November 12, 2012

Introducing Resource Thief for Desktop Application Stress Testing

Helix ALM
Community
We've just released a new tool to make stress testing of desktop applications easier! Resource Thief allows you to better understand how your desktop applications behave in unfavorable operating environments.
  • Simulate disk, memory, and network limitations
  • Run existing test cases under simulated conditions to assess and improve application behavior in stressed environments
  • Spend more time testing because you'll no longer have to maintain virtual machines or create crazy configurations in the lab to test application behavior
This isn't a tool you're likely to use every day, it's better deployed near the end of a sprint or release cycle to verify application behavior at the boundaries. It's targeted at developers, testers, and support folks to help them test and better understand application behavior in less-than-ideal environments. When's the last time you actually verified application performance under your advertised minimum system requirements? What happens if your customer is on the road and loses wifi right in the middle of working on something with your tool? These are things that don't really matter until they do—and a  customer is on the phone wondering why your application crashed and lost all of their work.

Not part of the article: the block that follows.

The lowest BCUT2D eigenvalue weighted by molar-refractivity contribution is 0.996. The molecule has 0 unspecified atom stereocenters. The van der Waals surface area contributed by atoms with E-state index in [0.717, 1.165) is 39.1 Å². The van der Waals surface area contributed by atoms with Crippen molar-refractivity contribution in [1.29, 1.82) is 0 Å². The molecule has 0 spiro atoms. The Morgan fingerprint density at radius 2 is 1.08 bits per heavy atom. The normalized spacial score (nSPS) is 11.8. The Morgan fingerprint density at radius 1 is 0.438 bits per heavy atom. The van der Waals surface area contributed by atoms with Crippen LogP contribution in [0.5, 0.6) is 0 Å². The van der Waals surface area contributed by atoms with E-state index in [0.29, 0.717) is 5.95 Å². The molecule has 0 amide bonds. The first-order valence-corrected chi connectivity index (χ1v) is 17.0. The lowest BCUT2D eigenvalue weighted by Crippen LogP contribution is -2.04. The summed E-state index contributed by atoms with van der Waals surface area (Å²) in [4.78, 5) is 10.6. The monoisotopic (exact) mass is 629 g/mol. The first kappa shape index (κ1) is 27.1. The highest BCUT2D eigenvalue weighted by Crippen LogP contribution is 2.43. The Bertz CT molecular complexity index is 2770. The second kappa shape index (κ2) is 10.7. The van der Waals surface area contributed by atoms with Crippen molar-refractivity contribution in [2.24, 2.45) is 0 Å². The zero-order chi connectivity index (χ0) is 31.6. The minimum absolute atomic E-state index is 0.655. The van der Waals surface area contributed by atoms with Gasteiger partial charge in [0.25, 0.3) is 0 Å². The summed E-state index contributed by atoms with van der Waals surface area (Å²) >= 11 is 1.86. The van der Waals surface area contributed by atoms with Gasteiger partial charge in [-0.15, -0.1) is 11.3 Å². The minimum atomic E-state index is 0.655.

For Software Testing

Developers and testers are all doing testing today, and this is a simple tool that anyone can pick up and start using in about 30 seconds. Fire up Resource Thief near the end of a development cycle and verify that things work when the network connection dies, a hard disk runs out of space, or memory is limited.

For Support

When a customer reports an issue and is running on a system that just barely meets your minimum system requirements, how do you reproduce it? Your team members have all upgraded to the flashy new Windows 8, so it'll be hard to reproduce a seemingly random crash the customer is experiencing on XP. Jeff wrote a great blog post along those lines, re-hashing just how hard it can be on support folks to track down these kind of issues and provide helpful information for development to fix them.